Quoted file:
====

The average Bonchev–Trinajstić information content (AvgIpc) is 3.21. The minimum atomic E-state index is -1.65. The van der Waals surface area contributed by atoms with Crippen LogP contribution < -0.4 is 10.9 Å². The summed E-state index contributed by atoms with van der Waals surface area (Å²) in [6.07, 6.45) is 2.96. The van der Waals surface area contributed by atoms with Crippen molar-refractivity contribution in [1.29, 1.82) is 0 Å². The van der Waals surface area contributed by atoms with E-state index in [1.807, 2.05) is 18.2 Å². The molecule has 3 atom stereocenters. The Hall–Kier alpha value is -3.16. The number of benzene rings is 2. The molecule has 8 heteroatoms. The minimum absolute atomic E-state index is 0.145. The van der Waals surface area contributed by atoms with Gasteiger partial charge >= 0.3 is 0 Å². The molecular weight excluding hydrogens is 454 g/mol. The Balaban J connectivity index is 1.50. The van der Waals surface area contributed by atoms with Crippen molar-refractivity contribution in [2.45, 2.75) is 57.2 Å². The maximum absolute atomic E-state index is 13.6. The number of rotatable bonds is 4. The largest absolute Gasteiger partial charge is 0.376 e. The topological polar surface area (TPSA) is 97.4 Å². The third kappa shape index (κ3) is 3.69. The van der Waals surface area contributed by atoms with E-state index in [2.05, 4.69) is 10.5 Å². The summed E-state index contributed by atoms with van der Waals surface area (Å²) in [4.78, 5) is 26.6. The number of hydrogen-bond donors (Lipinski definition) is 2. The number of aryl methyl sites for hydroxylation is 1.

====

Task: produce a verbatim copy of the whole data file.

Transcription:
The average Bonchev–Trinajstić information content (AvgIpc) is 3.21. The minimum atomic E-state index is -1.65. The van der Waals surface area contributed by atoms with Crippen LogP contribution < -0.4 is 10.9 Å². The summed E-state index contributed by atoms with van der Waals surface area (Å²) in [6.07, 6.45) is 2.96. The van der Waals surface area contributed by atoms with Crippen molar-refractivity contribution in [1.29, 1.82) is 0 Å². The van der Waals surface area contributed by atoms with E-state index in [1.807, 2.05) is 18.2 Å². The molecule has 3 atom stereocenters. The Hall–Kier alpha value is -3.16. The number of benzene rings is 2. The molecule has 8 heteroatoms. The minimum absolute atomic E-state index is 0.145. The van der Waals surface area contributed by atoms with Gasteiger partial charge >= 0.3 is 0 Å². The molecular weight excluding hydrogens is 454 g/mol. The Balaban J connectivity index is 1.50. The van der Waals surface area contributed by atoms with Crippen molar-refractivity contribution in [2.45, 2.75) is 57.2 Å². The maximum absolute atomic E-state index is 13.6. The number of rotatable bonds is 4. The largest absolute Gasteiger partial charge is 0.376 e. The topological polar surface area (TPSA) is 97.4 Å². The third kappa shape index (κ3) is 3.69. The van der Waals surface area contributed by atoms with E-state index in [2.05, 4.69) is 10.5 Å². The summed E-state index contributed by atoms with van der Waals surface area (Å²) in [4.78, 5) is 26.6. The number of hydrogen-bond donors (Lipinski definition) is 2. The number of aryl methyl sites for hydroxylation is 1.